So, if my original premise, about something becoming conscious after it crosses a "complexity threshold" -- if that it really true, it appears that consciousness is some how linked with randomness, and our inability to predict something.

So, the profound point I will make now: consciousness is simply a barrier that prevents us from knowing what will happen next. It is probably the exact same barrier that prevents us from knowing the conscious mind of someone else directly. The more conscious we are, the less we can see what happens next.

Anothe way of looking at this: Consciousness is all about "now", and is totally blocked from "what's next".

That is my start to a unified theory of consciousness. I think.



posted on Oct, 12 2008 @ 04:19 AM
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So, as promised, Buck's constant is set to be 10^18 KU (Kolmogorov Units) of complexity. Anything that is above 10^18 KU is clearly conscious. Anything below that is not conscious. The margin of error is around 10%.

No. I am joking.

But there is a great article about measuring complexity here:

www.cscs.umich.edu...

According to the above article, the most complex thing is a purely random string of numbers. A random string of numbers also contains the most information possible, according to Shannon's theory of information.

So, if my original premise, about something becoming conscious after it crosses a "complexity threshold" -- if that it really true, it appears that consciousness is some how linked with randomness, and our inability to predict something.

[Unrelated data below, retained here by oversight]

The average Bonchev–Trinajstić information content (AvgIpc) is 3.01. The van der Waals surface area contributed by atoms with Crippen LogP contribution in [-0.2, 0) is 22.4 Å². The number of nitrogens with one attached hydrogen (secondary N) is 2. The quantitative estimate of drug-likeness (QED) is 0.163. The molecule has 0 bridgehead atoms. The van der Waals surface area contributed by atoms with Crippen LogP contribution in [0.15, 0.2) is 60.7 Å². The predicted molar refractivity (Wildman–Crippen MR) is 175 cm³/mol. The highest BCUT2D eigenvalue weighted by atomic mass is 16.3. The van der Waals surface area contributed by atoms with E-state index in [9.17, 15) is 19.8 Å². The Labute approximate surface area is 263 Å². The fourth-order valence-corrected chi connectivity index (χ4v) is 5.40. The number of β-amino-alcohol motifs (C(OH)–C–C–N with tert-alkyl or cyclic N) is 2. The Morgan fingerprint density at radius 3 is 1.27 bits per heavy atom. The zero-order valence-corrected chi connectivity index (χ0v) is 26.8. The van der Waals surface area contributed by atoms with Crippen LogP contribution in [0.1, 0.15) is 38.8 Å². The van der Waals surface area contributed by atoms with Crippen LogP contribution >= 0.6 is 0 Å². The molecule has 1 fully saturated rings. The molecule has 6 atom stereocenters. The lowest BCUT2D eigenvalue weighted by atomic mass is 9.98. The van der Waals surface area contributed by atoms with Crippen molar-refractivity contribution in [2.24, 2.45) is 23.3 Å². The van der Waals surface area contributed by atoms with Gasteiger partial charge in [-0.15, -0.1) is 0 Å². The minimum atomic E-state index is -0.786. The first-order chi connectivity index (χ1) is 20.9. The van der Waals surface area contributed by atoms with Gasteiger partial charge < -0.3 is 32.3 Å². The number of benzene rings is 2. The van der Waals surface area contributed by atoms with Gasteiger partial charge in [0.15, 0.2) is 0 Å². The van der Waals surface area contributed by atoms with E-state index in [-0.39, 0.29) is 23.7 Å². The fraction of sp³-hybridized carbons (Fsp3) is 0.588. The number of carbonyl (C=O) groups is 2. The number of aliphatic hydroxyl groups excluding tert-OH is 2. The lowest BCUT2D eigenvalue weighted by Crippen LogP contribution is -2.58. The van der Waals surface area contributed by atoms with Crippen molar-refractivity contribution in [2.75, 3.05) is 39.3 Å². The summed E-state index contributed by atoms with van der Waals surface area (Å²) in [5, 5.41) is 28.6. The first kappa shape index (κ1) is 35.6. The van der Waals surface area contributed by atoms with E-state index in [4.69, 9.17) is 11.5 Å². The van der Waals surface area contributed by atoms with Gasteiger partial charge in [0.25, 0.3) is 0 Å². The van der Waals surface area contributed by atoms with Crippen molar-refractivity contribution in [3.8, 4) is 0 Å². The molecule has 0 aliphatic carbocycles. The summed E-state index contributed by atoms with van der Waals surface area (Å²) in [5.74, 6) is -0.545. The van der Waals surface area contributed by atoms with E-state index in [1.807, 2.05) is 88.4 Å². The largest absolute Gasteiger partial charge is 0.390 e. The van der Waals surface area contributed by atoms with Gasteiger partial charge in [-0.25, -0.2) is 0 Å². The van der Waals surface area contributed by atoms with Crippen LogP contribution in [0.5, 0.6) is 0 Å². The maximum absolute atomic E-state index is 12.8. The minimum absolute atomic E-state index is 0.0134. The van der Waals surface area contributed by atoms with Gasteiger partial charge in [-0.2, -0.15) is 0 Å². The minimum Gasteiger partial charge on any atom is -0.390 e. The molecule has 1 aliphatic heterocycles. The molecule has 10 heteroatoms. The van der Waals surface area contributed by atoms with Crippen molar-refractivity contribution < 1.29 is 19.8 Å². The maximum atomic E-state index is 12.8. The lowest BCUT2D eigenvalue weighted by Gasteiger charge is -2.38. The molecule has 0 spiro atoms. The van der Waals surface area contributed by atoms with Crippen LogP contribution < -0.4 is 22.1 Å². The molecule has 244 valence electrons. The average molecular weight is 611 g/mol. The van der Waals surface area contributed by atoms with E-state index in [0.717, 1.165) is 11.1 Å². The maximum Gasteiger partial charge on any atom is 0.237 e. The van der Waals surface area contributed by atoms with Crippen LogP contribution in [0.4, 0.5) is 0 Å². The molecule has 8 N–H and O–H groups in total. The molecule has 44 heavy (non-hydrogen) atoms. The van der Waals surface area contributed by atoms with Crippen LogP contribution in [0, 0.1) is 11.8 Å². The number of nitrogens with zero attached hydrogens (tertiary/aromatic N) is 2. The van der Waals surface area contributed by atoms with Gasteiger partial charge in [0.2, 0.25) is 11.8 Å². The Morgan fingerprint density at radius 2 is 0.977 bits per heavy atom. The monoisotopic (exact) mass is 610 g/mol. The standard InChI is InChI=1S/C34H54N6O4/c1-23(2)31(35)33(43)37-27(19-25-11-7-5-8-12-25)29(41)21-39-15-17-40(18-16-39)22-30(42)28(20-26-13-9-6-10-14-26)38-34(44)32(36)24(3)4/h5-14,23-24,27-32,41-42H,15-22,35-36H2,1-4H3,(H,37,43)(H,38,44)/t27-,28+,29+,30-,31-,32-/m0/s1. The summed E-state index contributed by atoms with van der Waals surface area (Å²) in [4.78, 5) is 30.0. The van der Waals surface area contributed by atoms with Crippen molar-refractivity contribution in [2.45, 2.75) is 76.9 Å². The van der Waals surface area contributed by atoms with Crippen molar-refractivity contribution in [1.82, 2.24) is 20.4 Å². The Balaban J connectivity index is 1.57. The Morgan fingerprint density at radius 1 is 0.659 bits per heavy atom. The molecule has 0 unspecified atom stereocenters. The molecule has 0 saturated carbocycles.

Great humour, and modesty, well done

I thought coscious beings were quite good at predicting things and then learning from them. For example a tiger cub would learn to shy away from hyenas or something that bit them and would then create a mental scenario preventing them from repeating the undesired action. Humans also make predictions or inductions. For example my inductive reasoning builds into it the feeling that the sun will rise and set as usual tomorrow and the next day. Just induction and not deduction. Or have I read what you have written wrongly?



Another way of looking at this: Consciousness is all about "now", and is totally blocked from "what's next".

That is my start to a unified theory of consciousness. I think.


OK. Same point as above. Also from your link, did Solomon Feferman not come up with a way of circumventing Godel's incompleteness problems? I can't find the link because my old Hard Drive crashed on me, but this is his homepage. Feferman
I really need to depend on your computing expertise because I have none, but are you suggesting that a computer can also, with the correct algorithm, mimic human consciousness?



posted on Oct, 23 2008 @ 06:55 PM
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Originally posted by Heronumber0
What grinds my gears is that it seems to denigrate the point of human existence. Are we soulless robots or is there meaning in life at all?


If it is true, it doesn't denigrate human existance. The appearance of it is irrelevant, the design is what produces the end result.